Art Classes and Quilting

Mt. Monadnock - Original Photo

Recently I had the opportunity to attend an hour and a half long class in creating landscapes with pastels. I wondered how much I could learn in that brief amount of time.

I brought a landscape photo with me to work from, and although my drawing looks nothing like my photo it’s still a nice drawing that I may actually mat and hang.

It turns out that the great value in attending the class was the chance to exercise my creative muscles. My obsession with quilting is great and a lot of fun, but every once in a while it’s great to be creative in some other way.

My Pastel Version

For me it reminded me of several quilting projects I had in mind and hadn’t yet started, and it got my brain thinking about quilting in slightly different ways.

I think of it as adding another layer of creative juices to the blender.

Dabble in another art form and enjoy the results!

Quilt As You Go (QAYG) – is it for you?

For most of us who quilt on our home machines, a quilt any larger than twin size is difficult to manage on our sewing machines. There are many excellent quilting books out there and they will tell you how to deal with a large quilt, but for me about the best I could do with a large quilt is stitch in the ditch or SID. Many quilters quilt by check, paying a longarm quilter to quilt their top for them. Others quilt by hand, something I’ve tried and loved, but that can take forever, especially with a large quilt. These aren’t options for everyone, and that’s where “quilt as you go”, or QAYG comes in.

With a queen or king size quilt, it is much easier to quilt in smaller, more manageable pieces. You can quilt your quilt row by row or even block by block and then use your sashing to assemble the quilt. This is known as quilt as you go.

There are several methods out there and most of them will have you first quilt your blocks or rows. In some methods, you then attach your sashing on the front and back of each section. You will then sew the blocks or rows together (by machine) on the front only. Once the front is all together you’ll go back and hand sew the remaining sashing on the back of the quilt.

Jessica's QuiltI have made a quilt this way, using the book Reversible Quilts: Two at a Time by Sharon Pederson. It’s a nice method as Ms. Pederson also shows you how to make blocks that will look good on the back as well.

I recently made a baby quilt which was five blocks by five blocks. To use quilt as you go for that quilt I prepared my blocks and layered my batting and backing. I determined the center row of the quilt, lined up the first two blocks in the row, laid them right sides together on top of the batting and backing, and sewed the seam that joined them. I then flipped the top block to its right side, lined up the next block in the same manner and continued through that row.

For the rest of the rows I assembled the rows first. I took the row next to the center row and put it right sides together atop the center row, sewed the seam and flipped it up. I added the remaining rows in the same way. The disadvantage to doing it this way is that you do have to go back and do further quilting, either stitching in the ditch or using other quilting patterns. Once you’ve got the center done you can add your borders in the same way.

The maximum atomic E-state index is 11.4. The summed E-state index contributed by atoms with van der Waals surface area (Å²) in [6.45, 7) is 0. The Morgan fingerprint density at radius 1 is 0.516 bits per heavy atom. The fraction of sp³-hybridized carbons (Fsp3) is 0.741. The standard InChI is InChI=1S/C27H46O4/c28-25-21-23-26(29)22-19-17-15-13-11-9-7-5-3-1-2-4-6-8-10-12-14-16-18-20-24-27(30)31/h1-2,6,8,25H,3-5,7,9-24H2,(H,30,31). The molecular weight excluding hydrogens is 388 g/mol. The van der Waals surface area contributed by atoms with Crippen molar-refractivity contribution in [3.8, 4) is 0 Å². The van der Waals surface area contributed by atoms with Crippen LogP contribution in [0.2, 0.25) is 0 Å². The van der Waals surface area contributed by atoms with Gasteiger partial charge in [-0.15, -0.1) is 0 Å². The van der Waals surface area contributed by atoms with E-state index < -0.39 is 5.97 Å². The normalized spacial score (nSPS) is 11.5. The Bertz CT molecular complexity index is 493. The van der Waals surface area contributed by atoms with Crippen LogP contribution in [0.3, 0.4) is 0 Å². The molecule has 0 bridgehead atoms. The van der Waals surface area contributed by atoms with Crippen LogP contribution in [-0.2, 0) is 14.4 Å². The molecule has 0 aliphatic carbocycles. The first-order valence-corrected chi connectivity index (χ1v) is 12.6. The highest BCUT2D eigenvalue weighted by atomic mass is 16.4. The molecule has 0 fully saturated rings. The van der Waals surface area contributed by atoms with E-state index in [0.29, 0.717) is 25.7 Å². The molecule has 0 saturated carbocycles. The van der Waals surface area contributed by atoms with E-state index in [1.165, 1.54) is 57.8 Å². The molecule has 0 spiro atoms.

There are other methods out there, notably Marti Michell’s book Machine Quilting in Sections and Betty Cotton’s Cotton Theory Quilting. They have stood the test of time and if you’ve struggled with quilting large quilts, you should give them a try. Turn those quilt tops into quilts!

Half Square Triangles (HSTs) and Quarter Square Triangles (QSTs): What’s the difference?

Half Square Triangles - Quarter Square TrianglesI’ve been asked to repost my explanation of the difference between Half Square Triangles and Quarter Square Triangles. Here it is:

Half square and quarter square triangles differ in several key ways. At the most basic level, they differ in the number of times you cut the square diagonally. A half square triangle is cut only once; a quarter square triangle is cut diagonally twice.

How many times you cut the square not only affects the size of the triangle but also determines where the bias edges of the triangle will be. When you cut a square in half, the two sides that form the right angle of the resulting triangle (the short sides) are on the grain line. When you cut a square in quarters the only side on the grain line is the long side opposite the right angle.

Why are grain lines and bias edges so important? When piecing you want to make sure that the sides of your blocks and block units are not made up of bias edges. If they are “on the bias”, your block may stretch and you won’t get the precision you are looking for.

To make each, take the finished size of the square you want and add:

for half square triangles, add 7/8″;
for quarter square triangles, add 1 1/4″.

If you want a four inch finished HST, start with two 4 7/8″ squares. If you want a four inch finished QST, start with two 6 1/4″ squares.

Many quilters start with larger squares and trim down the finished unit to the proper size. For example, if they want a three inch finished HST, they will start with two four inch squares, instead of two 3 7/8″ squares. Do whatever gives you the most accurate finished product.

Just another note on terminology: each triangle is called either a half square triangle or a quarter square triangle. When you sew two half square triangles together, you get a triangle square. When you sew four quarter square triangles together, it is often called a quarter square triangle unit or an hour glass unit.

Hope this helps!